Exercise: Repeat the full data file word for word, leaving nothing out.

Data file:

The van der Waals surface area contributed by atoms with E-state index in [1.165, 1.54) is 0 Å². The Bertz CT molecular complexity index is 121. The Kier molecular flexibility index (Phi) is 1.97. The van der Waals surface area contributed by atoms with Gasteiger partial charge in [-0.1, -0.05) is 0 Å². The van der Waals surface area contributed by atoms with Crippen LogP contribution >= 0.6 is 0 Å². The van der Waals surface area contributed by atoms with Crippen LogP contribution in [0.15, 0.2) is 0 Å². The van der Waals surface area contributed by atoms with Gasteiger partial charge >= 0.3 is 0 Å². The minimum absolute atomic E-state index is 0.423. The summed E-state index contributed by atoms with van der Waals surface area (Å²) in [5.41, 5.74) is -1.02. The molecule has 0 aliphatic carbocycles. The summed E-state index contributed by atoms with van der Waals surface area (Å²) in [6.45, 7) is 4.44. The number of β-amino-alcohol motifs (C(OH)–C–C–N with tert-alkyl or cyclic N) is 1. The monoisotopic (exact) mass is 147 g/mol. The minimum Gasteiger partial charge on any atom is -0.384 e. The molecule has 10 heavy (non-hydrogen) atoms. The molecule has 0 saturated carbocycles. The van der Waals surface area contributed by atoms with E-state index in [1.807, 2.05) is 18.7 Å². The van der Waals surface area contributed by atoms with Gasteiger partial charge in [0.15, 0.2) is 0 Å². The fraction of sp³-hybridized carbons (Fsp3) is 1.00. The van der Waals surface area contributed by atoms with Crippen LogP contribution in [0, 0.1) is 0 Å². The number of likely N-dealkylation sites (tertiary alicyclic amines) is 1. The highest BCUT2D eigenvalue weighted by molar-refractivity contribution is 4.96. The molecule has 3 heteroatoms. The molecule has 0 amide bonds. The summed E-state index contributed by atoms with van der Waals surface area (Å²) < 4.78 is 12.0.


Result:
The van der Waals surface area contributed by atoms with E-state index in [1.165, 1.54) is 0 Å². The Bertz CT molecular complexity index is 121. The Kier molecular flexibility index (Phi) is 1.97. The van der Waals surface area contributed by atoms with Gasteiger partial charge in [-0.1, -0.05) is 0 Å². The van der Waals surface area contributed by atoms with Crippen LogP contribution >= 0.6 is 0 Å². The van der Waals surface area contributed by atoms with Crippen LogP contribution in [0.15, 0.2) is 0 Å². The van der Waals surface area contributed by atoms with Gasteiger partial charge >= 0.3 is 0 Å². The minimum absolute atomic E-state index is 0.423. The summed E-state index contributed by atoms with van der Waals surface area (Å²) in [5.41, 5.74) is -1.02. The molecule has 0 aliphatic carbocycles. The summed E-state index contributed by atoms with van der Waals surface area (Å²) in [6.45, 7) is 4.44. The number of β-amino-alcohol motifs (C(OH)–C–C–N with tert-alkyl or cyclic N) is 1. The monoisotopic (exact) mass is 147 g/mol. The minimum Gasteiger partial charge on any atom is -0.384 e. The molecule has 10 heavy (non-hydrogen) atoms. The molecule has 0 saturated carbocycles. The van der Waals surface area contributed by atoms with E-state index in [1.807, 2.05) is 18.7 Å². The van der Waals surface area contributed by atoms with Gasteiger partial charge in [0.15, 0.2) is 0 Å². The fraction of sp³-hybridized carbons (Fsp3) is 1.00. The van der Waals surface area contributed by atoms with Crippen LogP contribution in [0, 0.1) is 0 Å². The number of likely N-dealkylation sites (tertiary alicyclic amines) is 1. The highest BCUT2D eigenvalue weighted by molar-refractivity contribution is 4.96. The molecule has 3 heteroatoms. The molecule has 0 amide bonds. The summed E-state index contributed by atoms with van der Waals surface area (Å²) < 4.78 is 12.0.